At some level, that manager wasn’t wrong. I was so fresh out of college, I didn’t know any of the many unwritten rules of office politics. I was green and naïve. Her rejection of me pushed me to always do better: Spend a bit more time refining a project, take a new professional course, ask for more feedback. And now, I have successfully started my own business. Sometimes I imagine meeting them now and telling them, yes, you may have been right about me then, but look what I have accomplished now.
Rejection is still one of my biggest fears, but I have worked hard over the last several years to build my confidence so I feel empowered instead of crushed in the face of rejection.”
“I was rejected from the University of Southern California when I applied straight out of high school — but they left the door the tiniest bit open by telling me they had a transfer program that might be a good fit. For the next year as I was planning for a transfer, I was terrified of getting rejected from something else. I taped up my rejection letter in my room and looked at it every single day. I actually ended up using it as motivation, and I’m graduating from USC this semester.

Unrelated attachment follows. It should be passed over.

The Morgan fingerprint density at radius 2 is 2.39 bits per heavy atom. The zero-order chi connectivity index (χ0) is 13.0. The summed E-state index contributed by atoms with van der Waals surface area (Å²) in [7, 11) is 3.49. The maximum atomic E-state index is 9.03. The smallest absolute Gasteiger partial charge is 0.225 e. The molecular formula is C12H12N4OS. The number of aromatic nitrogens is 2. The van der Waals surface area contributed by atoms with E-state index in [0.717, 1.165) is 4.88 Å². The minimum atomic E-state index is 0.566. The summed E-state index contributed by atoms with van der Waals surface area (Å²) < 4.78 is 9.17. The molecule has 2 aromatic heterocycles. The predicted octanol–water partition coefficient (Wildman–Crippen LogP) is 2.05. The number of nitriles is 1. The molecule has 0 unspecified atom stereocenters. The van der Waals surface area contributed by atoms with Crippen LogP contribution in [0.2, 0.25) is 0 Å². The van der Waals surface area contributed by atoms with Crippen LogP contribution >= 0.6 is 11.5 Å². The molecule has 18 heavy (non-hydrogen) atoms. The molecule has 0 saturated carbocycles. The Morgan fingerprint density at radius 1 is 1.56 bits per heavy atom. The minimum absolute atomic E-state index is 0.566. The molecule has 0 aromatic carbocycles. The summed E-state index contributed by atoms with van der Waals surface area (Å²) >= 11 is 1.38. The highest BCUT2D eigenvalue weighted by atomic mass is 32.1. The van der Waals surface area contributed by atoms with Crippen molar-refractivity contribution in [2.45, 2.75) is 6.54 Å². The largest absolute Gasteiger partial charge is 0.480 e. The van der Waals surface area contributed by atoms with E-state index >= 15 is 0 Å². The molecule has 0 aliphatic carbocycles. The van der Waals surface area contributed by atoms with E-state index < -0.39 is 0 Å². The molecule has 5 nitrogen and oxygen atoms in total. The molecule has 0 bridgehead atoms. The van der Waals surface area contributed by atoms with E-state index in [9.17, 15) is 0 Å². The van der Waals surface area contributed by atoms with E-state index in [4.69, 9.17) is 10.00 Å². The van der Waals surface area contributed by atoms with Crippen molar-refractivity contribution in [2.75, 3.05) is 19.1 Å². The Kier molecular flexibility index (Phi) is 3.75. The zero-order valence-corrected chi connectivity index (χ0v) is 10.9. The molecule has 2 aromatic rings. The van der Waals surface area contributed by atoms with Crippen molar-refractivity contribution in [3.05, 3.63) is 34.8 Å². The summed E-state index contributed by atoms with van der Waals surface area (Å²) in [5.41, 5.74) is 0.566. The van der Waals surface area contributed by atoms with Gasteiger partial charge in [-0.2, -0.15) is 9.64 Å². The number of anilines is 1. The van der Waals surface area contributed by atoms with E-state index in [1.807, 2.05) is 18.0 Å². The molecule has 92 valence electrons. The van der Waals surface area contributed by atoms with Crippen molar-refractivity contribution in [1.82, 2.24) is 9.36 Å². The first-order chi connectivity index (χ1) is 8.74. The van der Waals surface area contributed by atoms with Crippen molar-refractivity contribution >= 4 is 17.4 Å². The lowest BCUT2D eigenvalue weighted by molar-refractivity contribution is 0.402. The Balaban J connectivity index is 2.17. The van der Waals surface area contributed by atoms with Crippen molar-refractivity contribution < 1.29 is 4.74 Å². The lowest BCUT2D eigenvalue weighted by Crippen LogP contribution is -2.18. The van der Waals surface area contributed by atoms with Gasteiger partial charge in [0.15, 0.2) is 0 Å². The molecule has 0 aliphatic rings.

I actually think it was helpful to experience that sort of rejection, because I learned I was a lot more determined and persistent than I ever thought that I could be. This wasn’t my only rejection — as a writer, I always knew rejection was a part of the process — but this will forever be the rejection that formed who I am.”
“I lost my right leg to cancer in 1967. It was a very different world then. At my first job interview afterward, I walked into the room in a smart outfit. The gentleman conducting the interviews took one look at my prosthesis and said: ‘There is no need to come any further. We wouldn’t want you as a frontline worker with that,’ pointing to my prosthesis.
His rejection infuriated me. I was a 20-year-old woman and I decided then and there that I would never allow that to happen to me again without at least saying what I thought that day. I knew I had the skill set, I knew I could ace any job I took on. I started working with the War Amputees of Canada to change the mindset that young amputee women needed to ‘look good’ if they want to be hired. That interview — or lack of an interview — changed how I looked at myself. I always got any job I applied for from there on out.”